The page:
- If coming from a red list country (guidance here), you must quarantine for a full 10 days in a managed quarantine hotel even if you are fully vaccinated and you must take a coronavirus test on or before day 2 and on or after day 8 of quarantining – these are included in your hotel package
- If vaccinated and coming from a country which is not on the red list, you must book and pay for a COVID-19 PCR test which is to be taken in the 48 hours after you arrive in England. You must quarantine in your home or the place you are staying until you receive a negative test result. If the test result is positive, you must self-isolate for 10 full days
- If unvaccinated and coming from a country which is not on the red list, you must quarantine at home or in the place you are staying for 10 full days. You must also book and pay for day 2 and day 8 COVID-19 PCR tests. You must continue to self-isolate, even if you receive a negative test result in this time, this is because you could still be incubating the disease.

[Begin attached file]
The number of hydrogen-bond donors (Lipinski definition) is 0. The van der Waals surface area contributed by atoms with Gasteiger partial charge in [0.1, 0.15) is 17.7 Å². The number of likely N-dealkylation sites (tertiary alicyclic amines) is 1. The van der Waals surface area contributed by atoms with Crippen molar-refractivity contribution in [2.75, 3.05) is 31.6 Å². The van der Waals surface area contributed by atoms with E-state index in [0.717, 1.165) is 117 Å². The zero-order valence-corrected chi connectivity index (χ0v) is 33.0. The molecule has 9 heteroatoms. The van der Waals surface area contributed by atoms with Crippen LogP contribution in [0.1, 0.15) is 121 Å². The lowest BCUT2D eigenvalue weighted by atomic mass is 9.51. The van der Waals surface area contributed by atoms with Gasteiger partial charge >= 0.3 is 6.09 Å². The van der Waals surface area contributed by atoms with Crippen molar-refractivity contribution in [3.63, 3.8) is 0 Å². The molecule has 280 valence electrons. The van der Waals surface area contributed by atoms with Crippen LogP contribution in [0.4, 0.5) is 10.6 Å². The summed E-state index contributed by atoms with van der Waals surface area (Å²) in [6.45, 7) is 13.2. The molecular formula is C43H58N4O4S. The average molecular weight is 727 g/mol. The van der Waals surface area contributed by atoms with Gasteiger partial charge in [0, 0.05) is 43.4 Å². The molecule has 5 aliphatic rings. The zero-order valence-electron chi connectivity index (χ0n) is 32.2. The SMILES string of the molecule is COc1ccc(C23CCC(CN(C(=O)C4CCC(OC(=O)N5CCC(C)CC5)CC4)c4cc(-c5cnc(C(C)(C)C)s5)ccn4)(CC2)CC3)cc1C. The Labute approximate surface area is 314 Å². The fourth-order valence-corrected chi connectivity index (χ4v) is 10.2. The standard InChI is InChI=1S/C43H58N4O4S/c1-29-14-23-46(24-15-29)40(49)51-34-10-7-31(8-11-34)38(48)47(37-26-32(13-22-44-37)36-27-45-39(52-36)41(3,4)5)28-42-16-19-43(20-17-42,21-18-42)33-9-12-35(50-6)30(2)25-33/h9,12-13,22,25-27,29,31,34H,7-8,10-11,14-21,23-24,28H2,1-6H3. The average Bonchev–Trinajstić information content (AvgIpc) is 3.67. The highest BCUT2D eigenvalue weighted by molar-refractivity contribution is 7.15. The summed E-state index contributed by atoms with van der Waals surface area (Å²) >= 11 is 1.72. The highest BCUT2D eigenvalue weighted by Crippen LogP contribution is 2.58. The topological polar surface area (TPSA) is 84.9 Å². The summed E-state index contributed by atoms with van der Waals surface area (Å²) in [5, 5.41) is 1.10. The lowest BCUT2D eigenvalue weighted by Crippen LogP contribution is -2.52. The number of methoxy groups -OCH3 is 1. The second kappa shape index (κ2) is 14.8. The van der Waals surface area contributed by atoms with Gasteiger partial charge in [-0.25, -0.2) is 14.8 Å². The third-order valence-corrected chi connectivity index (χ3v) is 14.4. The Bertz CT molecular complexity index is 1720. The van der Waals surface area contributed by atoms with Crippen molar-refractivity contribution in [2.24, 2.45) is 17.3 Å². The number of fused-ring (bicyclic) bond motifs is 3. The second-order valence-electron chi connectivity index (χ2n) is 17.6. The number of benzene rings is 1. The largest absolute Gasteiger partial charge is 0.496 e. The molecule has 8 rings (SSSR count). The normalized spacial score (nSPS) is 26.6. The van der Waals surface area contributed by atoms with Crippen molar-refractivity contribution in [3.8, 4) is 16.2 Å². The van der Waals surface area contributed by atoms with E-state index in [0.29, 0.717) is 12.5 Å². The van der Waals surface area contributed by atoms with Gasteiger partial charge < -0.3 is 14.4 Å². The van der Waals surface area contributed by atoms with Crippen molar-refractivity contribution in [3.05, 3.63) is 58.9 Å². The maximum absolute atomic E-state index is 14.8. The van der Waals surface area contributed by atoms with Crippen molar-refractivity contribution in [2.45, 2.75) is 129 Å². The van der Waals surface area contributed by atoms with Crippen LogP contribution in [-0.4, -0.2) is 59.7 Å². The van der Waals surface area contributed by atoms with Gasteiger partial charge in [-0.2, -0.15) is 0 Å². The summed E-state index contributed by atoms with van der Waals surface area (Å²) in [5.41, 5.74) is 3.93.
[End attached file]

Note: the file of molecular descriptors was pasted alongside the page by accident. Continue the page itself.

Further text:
Anyone who experiences symptoms of Covid-19 must self-isolate and book a test.
You can book a postal test kit or arrange an appointment at your nearest drive through or walk through testing centre. You should only leave home when self-isolating to get a Covid-19 test and should not use public transport. Tests can be ordered online or by calling 119.
Help when self-isolating
If you require help with buying groceries, other shopping or picking up medication, or walking a dog, you should ask friends or family. Alternatively, you can order your shopping online and medication by phone or online. Delivery drivers should not come into your home, so make sure you ask them to leave items outside for collection.
Support is available from the council for residents self-isolating. This includes support arranging food and medication deliveries. Find out more about support available from the council.
Find out more about the Test and Trace support payment. This is a payment that can be made to eligible individuals who were required by law to self-isolate from 28 September 2020.